30 s-94 °C 10 s-94 °C 30 s-94 °C 10 s-94 °C 30 s-94 °C
30 s-48 °C 20 s-60 °C 45 s-65 °C 20 s-54 °C 60 s-65 °C
60 s-72 °C 30 s-72 °C 75 s-72 °C 30 s-72 °C 120 s-72 °C
10 min-72 °C 10 min-72 °C 25x 10 min-72 °C 35x
30 s-94 °C 30 s-94 °C
45 s-60 °C 60 s-60 °C
75 s-72 °C 120 s-72 °C
10 min-72 °C 5 min-72 °C
DOI: 10.7717/peerj.8633/table-1

Phylogenetic analyses

Additional sequences of 67 dendrophylliids and one poritid species (used as outgroup) were downloaded from GenBank for phylogenetic analyses (File S2) and two phylogenetic analyses were performed, the first including only samples from Santiago Island (n = 7), amplified by all three target genes (COI, IGR and rDNA), and the second including samples from both Santiago and São Vicente Islands (n = 11), amplified for two target genes (COI and rDNA). For the first phylogeny, sequences were aligned using MUSCLE implemented in Geneious 11.1.5 (Kearse et al., 2012) and concatenated in a final alignment of 1,845 bp in length. Maximum Likelihood (ML) and Bayesian inference (BI) reconstructions were performed using PhyML (Guindon et al., 2010) and MrBayes 3.2.6 (Ronquist & Huelsenbeck, 2003) available in Geneious. For the ML analyses the evolutionary model HKI+I was used, as suggested by jModelTest (Darriba et al., 2015) for the concatenated sequences with 100 bootstrap replicates. For the BI, specific evolutionary models were used for each locus as suggested by PartitionFinder 2 (Lanfear et al., 2012): HKY+I+G for COI and IGR; and TRNEF+I+G for the rDNA. Bayesian analyses were run for 1.1 million generations with sampling every 200 generations and a burn-in of 1,100,000. Methods applied for the second phylogenetic analyses are describe at File S3.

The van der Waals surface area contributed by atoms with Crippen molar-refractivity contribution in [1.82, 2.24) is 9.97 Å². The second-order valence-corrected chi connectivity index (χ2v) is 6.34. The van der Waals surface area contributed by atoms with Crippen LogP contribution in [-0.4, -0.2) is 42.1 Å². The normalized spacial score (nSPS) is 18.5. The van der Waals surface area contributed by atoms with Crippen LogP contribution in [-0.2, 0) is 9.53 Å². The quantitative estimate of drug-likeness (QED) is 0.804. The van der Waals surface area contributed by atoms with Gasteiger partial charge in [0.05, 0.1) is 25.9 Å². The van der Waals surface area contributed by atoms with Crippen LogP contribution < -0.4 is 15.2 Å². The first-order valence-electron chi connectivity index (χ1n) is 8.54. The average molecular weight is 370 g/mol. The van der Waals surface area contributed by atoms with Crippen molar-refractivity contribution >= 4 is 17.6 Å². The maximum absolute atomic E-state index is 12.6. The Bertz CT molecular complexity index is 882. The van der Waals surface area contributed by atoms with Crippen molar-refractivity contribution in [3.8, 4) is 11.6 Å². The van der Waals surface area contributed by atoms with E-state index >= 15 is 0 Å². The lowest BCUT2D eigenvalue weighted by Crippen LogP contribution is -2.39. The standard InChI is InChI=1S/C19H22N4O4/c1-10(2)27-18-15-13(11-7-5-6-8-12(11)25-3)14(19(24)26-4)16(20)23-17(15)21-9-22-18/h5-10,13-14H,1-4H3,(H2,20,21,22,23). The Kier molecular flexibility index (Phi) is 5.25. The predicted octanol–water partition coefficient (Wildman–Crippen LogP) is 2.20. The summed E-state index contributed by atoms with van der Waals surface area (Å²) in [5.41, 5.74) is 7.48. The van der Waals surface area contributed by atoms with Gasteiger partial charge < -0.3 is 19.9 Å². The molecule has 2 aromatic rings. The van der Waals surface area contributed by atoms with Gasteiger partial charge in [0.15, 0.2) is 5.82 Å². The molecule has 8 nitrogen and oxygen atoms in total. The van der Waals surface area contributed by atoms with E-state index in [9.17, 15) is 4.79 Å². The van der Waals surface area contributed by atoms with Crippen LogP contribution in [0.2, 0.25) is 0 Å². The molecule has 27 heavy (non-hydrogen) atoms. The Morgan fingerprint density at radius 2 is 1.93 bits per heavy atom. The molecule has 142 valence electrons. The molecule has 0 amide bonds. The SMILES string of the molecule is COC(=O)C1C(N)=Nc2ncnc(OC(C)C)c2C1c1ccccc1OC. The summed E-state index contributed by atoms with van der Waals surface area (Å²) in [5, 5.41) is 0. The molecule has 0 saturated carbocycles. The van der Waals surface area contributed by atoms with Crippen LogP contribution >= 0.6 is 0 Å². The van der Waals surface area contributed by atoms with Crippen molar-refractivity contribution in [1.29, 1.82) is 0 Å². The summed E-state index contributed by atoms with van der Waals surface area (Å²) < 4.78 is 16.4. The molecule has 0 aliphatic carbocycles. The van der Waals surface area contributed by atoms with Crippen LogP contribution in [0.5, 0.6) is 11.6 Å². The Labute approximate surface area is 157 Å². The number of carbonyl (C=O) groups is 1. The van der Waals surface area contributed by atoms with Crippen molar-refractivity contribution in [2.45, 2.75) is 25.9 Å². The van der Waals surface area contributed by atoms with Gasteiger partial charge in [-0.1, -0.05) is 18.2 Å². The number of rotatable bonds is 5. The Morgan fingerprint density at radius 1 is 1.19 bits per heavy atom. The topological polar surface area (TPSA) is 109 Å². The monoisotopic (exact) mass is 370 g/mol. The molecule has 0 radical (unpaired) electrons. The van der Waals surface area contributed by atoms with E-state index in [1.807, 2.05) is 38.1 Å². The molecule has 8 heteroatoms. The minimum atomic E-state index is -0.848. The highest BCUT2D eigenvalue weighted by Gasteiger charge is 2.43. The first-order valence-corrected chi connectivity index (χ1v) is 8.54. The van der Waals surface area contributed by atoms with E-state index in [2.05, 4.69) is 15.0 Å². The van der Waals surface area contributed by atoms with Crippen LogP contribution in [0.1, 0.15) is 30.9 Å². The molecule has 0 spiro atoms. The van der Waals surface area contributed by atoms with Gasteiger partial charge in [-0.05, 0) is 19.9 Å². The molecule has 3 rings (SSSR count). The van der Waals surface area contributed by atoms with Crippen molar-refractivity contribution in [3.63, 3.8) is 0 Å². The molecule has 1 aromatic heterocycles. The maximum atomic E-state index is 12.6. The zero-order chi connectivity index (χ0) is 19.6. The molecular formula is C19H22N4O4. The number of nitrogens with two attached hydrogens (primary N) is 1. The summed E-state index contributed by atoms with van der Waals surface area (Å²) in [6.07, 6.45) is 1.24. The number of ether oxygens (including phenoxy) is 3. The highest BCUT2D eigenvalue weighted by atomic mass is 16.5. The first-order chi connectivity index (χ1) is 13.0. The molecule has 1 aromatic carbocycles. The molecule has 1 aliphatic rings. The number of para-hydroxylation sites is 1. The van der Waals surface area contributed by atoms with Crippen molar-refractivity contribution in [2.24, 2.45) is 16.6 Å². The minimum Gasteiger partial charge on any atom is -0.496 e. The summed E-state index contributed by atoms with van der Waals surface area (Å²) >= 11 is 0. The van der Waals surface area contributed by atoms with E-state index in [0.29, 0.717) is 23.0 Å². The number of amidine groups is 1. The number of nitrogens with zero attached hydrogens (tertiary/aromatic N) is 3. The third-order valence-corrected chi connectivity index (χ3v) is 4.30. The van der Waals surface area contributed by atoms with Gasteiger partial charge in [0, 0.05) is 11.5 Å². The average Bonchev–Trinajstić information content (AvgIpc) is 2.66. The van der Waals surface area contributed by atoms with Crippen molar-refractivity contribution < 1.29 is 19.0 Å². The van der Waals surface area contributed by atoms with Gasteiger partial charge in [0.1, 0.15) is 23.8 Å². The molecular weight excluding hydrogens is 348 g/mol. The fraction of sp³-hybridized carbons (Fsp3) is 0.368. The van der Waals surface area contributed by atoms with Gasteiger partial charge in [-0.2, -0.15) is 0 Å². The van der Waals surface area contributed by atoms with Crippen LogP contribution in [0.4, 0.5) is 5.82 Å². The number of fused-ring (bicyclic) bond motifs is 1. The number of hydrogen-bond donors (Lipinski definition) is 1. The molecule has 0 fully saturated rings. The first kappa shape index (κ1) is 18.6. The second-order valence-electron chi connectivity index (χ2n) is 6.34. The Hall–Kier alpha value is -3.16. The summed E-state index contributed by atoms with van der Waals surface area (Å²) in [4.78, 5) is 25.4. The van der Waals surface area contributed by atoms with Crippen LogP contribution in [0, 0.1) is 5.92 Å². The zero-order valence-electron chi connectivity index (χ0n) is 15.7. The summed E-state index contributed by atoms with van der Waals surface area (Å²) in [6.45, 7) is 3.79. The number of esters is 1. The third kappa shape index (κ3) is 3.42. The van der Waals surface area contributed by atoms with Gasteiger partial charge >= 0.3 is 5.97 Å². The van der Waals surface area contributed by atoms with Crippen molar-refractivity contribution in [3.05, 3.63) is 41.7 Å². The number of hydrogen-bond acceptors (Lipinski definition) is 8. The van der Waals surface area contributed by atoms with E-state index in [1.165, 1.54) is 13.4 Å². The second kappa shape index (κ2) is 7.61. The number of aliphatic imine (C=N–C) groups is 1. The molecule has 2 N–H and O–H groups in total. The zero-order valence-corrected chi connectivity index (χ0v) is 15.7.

Results

Systematics

Class Anthozoa Ehrenberg, 1834
Subclass Hexacorallia Haeckel, 1896
Order Scleractinia Bourne, 1900
Family Dendrophylliidae Gray, 1847
Atlantia gen. nov. López & Capel

Type species. Atlantia caboverdiana (Ocaña & Brito, 2015), by monotypy, here designated.

Diagnosis. Colonies bushy, phaceloid to dendroid, all achieved by extratentacular budding (frequently from theca of a parent corallite at an acute angle). No epitheca. Septa normally arranged and granular. Columella poorly to moderately developed.